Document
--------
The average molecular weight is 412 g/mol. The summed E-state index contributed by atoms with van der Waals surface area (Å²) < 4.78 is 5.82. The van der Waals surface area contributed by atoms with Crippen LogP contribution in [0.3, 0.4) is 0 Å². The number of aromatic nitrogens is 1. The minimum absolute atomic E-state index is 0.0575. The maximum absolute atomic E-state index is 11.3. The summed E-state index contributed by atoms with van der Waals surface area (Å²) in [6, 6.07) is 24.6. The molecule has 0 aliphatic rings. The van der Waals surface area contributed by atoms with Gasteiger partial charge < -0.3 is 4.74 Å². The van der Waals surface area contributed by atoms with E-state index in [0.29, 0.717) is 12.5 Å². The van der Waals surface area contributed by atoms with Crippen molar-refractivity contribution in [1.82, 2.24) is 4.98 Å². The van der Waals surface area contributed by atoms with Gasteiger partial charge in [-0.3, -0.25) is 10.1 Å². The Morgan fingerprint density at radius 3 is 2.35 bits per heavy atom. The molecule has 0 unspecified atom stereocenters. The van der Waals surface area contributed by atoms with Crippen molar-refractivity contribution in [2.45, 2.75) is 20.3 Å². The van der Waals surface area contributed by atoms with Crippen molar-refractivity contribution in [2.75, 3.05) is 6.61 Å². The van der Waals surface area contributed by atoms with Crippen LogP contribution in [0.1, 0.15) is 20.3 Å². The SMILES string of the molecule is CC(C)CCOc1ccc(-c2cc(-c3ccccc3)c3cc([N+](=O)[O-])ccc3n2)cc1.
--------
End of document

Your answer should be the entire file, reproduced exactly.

The average molecular weight is 412 g/mol. The summed E-state index contributed by atoms with van der Waals surface area (Å²) < 4.78 is 5.82. The van der Waals surface area contributed by atoms with Crippen LogP contribution in [0.3, 0.4) is 0 Å². The number of aromatic nitrogens is 1. The minimum absolute atomic E-state index is 0.0575. The maximum absolute atomic E-state index is 11.3. The summed E-state index contributed by atoms with van der Waals surface area (Å²) in [6, 6.07) is 24.6. The molecule has 0 aliphatic rings. The van der Waals surface area contributed by atoms with Gasteiger partial charge < -0.3 is 4.74 Å². The van der Waals surface area contributed by atoms with E-state index in [0.29, 0.717) is 12.5 Å². The van der Waals surface area contributed by atoms with Crippen molar-refractivity contribution in [1.82, 2.24) is 4.98 Å². The van der Waals surface area contributed by atoms with Gasteiger partial charge in [-0.3, -0.25) is 10.1 Å². The Morgan fingerprint density at radius 3 is 2.35 bits per heavy atom. The molecule has 0 unspecified atom stereocenters. The van der Waals surface area contributed by atoms with Crippen molar-refractivity contribution in [2.45, 2.75) is 20.3 Å². The van der Waals surface area contributed by atoms with Crippen molar-refractivity contribution in [2.75, 3.05) is 6.61 Å². The van der Waals surface area contributed by atoms with Crippen LogP contribution in [0.1, 0.15) is 20.3 Å². The SMILES string of the molecule is CC(C)CCOc1ccc(-c2cc(-c3ccccc3)c3cc([N+](=O)[O-])ccc3n2)cc1.